Behaviour of high-strength concrete under biaxial loading conditions

Hussein, Amgad Ahmed (1998) Behaviour of high-strength concrete under biaxial loading conditions. Doctoral (PhD) thesis, Memorial University of Newfoundland.

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    Available under License - The author retains copyright ownership and moral rights in this thesis. Neither the thesis nor substantial extracts from it may be printed or otherwise reproduced without the author's permission.
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With the increasing applications of high strength concrete in the construction industry, the understanding of its behaviour under multiaxial loading is essential for reliable analysis and safe design. This thesis encompasses an investigation of the behaviour of high strength concrete under biaxial loading conditions, and a constitutive modelling study to enable numerical prediction, through the finite element method, of such a behaviour. -- The experimental phase included the evaluation and design of the loading platens. The test set-up and supports are very crucial to this type of testing due to the friction that exists between the testing platens and the specimen. A theoretical study using the finite element approach was conducted to investigate the effect of confinement on the displacement field in addition to the stress distribution in the loading direction. Three types of loading platens were examined: the dry solid platens, the brush support and teflon friction reducing pads. The results of the simulation indicated that the most homogeneous stress and displacement field are achieved through the brush platens. Based on the finite element investigation, the size and dimensions of the brush platens were recommended. They were used in the experimental study. -- A test set-up was designed and manufactured. Modern control schemes and highspeed data acquisition system were be used to monitor the material response and collect the experimental results. Four different types of high strength concrete plate specimens were tested under different biaxial load combinations. The principal deformations in the specimen were recorded and the crack patterns and failure modes were examined. Based on the strength data, failure envelopes were developed for each type of concrete. The test results revealed that the failure envelopes of concrete depends on the concrete strength and on the type of aggregates. A pronounced difference was found between the high strength light weight and the high strength normal weight concrete. The deformation characteristics indicated that high strength concrete shows a linear behaviour up to a higher stress than normal strength concrete. It also has a higher discontinuity limits. The observed failure modes showed that there is no fundamental difference in the crack patterns and failure modes due to the increase in the compressive strength of the concrete or due to the use of light weight aggregates under different biaxial loading combinations. -- The test results were used to modify and calibrate a fracture energy-based non-associated model for high-strength concrete. The model was implemented in a general purpose finite element program and was verified against the test results. Using the proposed constitutive model, a finite element study was carried out to analyze the standard compression test on a concrete cylinder. The effects of the compressive strength, cylinder size, loading platens and sulphur capping were investigated. The study confirmed that a triaxial compressive stress state exists at the cylinder end, and a large stress concentration occurs at the corner. The simulation results revealed that the use of a standard bearing block is essential in testing high strength concrete. Moreover, in some cases, the use of a non standard bearing block can result in a lower strength, which was observed experimentally. The simulation provided an explanation for such a behaviour. Finally, the finite element analysis demonstrated that the use of soft materials, as friction reducers, could create drastic changes in the state of stress in the specimen as well as its compressive strength. The use of soft materials should, therefore, be carried out with caution.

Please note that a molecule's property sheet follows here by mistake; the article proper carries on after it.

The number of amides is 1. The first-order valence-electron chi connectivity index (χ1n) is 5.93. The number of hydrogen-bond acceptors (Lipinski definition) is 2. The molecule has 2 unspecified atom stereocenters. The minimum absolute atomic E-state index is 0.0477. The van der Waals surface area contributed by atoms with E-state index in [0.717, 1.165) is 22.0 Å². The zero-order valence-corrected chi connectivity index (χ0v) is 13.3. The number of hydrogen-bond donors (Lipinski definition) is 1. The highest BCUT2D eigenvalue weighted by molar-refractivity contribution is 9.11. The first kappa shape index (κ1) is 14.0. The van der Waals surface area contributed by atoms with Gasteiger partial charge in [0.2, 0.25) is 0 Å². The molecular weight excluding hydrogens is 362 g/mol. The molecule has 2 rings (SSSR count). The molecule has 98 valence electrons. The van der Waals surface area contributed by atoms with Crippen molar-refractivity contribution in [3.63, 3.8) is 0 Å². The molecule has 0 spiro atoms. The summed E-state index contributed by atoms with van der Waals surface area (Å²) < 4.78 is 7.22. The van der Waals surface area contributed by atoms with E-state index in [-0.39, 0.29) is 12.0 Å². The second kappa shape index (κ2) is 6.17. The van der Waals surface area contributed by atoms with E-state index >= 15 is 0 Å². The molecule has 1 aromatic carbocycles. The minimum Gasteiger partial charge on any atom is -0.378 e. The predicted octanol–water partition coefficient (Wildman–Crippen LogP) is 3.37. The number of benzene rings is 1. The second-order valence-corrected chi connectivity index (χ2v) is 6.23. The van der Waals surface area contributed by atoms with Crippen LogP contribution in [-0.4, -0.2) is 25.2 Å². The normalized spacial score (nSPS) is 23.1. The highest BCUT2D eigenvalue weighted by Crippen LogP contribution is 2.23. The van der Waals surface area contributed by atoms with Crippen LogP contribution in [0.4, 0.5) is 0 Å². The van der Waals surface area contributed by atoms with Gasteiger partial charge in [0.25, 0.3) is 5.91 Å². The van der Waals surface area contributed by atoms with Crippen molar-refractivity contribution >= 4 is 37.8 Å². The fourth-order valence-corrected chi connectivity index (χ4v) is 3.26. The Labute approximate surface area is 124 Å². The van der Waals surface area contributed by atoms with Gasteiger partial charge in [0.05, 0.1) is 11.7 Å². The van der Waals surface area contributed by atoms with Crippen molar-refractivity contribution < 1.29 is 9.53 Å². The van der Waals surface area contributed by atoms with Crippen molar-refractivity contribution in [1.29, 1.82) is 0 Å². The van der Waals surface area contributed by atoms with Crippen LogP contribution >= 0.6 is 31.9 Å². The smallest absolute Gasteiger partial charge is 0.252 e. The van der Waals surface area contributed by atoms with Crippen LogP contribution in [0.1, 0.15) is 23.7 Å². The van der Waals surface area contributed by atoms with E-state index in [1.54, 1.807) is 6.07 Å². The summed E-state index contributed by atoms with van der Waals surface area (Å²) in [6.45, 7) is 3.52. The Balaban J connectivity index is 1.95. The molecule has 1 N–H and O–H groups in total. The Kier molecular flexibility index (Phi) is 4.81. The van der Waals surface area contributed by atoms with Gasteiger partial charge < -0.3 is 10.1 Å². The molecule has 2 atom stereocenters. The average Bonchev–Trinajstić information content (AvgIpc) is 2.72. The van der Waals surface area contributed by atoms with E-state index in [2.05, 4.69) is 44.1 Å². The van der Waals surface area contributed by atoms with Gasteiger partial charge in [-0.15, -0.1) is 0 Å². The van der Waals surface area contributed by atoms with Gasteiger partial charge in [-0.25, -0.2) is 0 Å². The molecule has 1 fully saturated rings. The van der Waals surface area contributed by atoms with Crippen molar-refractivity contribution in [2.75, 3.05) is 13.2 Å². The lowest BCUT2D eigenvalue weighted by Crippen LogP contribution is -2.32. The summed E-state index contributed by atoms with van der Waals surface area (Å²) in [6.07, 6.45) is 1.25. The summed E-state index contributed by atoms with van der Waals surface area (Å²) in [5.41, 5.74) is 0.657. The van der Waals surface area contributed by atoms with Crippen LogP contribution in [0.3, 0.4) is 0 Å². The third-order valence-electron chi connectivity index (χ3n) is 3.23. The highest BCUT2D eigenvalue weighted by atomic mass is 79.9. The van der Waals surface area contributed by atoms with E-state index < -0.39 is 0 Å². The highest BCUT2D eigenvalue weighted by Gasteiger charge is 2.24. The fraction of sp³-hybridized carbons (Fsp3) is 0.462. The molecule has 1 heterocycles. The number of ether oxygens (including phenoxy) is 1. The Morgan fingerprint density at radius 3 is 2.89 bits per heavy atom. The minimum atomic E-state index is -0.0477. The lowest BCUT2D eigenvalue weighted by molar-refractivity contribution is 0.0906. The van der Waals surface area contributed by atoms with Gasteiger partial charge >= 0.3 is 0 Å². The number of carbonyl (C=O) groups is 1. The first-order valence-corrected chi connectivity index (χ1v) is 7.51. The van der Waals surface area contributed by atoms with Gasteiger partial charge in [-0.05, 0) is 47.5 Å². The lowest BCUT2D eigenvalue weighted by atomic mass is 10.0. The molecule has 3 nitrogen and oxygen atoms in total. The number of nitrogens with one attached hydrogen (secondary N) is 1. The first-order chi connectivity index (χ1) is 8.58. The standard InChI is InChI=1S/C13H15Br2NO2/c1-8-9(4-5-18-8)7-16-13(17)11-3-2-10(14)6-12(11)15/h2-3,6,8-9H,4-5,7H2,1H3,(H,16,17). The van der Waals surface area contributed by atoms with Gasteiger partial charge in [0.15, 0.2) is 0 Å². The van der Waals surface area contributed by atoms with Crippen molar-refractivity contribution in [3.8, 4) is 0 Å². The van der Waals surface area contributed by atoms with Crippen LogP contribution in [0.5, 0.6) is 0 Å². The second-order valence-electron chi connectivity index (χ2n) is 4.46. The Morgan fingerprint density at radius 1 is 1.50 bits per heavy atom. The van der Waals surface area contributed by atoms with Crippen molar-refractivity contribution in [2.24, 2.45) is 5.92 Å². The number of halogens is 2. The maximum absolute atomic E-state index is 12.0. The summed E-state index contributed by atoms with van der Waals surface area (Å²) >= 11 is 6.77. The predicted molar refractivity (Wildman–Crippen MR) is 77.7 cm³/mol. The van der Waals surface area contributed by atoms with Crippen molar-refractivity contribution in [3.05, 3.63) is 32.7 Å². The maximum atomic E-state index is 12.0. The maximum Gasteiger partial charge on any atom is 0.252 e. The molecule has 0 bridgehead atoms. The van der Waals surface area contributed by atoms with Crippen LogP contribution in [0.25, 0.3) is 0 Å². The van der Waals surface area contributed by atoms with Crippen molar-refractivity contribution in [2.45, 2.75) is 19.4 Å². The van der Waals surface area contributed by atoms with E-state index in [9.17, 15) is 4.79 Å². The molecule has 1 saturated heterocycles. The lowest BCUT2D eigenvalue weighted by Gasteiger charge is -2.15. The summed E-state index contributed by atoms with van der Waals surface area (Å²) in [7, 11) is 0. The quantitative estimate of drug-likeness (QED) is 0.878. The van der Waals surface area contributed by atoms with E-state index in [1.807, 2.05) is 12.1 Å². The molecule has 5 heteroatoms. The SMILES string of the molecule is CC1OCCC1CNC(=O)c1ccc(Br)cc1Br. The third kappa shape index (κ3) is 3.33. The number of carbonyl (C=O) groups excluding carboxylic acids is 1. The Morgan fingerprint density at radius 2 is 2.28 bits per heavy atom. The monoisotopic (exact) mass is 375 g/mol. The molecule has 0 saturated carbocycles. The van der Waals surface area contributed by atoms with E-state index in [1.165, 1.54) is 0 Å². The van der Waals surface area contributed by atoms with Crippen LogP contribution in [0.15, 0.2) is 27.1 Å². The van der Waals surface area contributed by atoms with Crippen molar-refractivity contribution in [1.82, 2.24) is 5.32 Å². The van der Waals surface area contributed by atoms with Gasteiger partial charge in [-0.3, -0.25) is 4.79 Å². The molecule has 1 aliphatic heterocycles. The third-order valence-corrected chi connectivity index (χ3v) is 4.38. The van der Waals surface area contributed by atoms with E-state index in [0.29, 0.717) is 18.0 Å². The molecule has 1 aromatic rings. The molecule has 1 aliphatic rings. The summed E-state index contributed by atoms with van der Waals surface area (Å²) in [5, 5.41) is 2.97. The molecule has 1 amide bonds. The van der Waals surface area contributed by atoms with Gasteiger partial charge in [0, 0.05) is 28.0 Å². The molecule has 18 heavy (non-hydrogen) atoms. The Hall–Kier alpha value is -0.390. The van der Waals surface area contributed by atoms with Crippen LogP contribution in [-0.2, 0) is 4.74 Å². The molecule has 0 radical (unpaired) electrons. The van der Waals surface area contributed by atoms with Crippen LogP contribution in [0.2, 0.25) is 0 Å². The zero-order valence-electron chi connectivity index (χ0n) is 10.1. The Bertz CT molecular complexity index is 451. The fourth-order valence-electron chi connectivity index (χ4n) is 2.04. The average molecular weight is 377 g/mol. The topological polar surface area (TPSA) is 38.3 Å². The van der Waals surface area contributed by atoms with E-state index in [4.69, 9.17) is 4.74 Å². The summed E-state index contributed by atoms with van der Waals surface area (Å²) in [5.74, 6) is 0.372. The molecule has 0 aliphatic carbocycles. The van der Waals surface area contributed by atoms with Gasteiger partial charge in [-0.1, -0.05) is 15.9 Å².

Item Type: Thesis (Doctoral (PhD))
Item ID: 5428
Additional Information: Bibliography: leaves 229-245.
Department(s): Engineering and Applied Science, Faculty of
Date: 1998
Date Type: Submission
Library of Congress Subject Heading: High strength concrete--Testing; Axial loads

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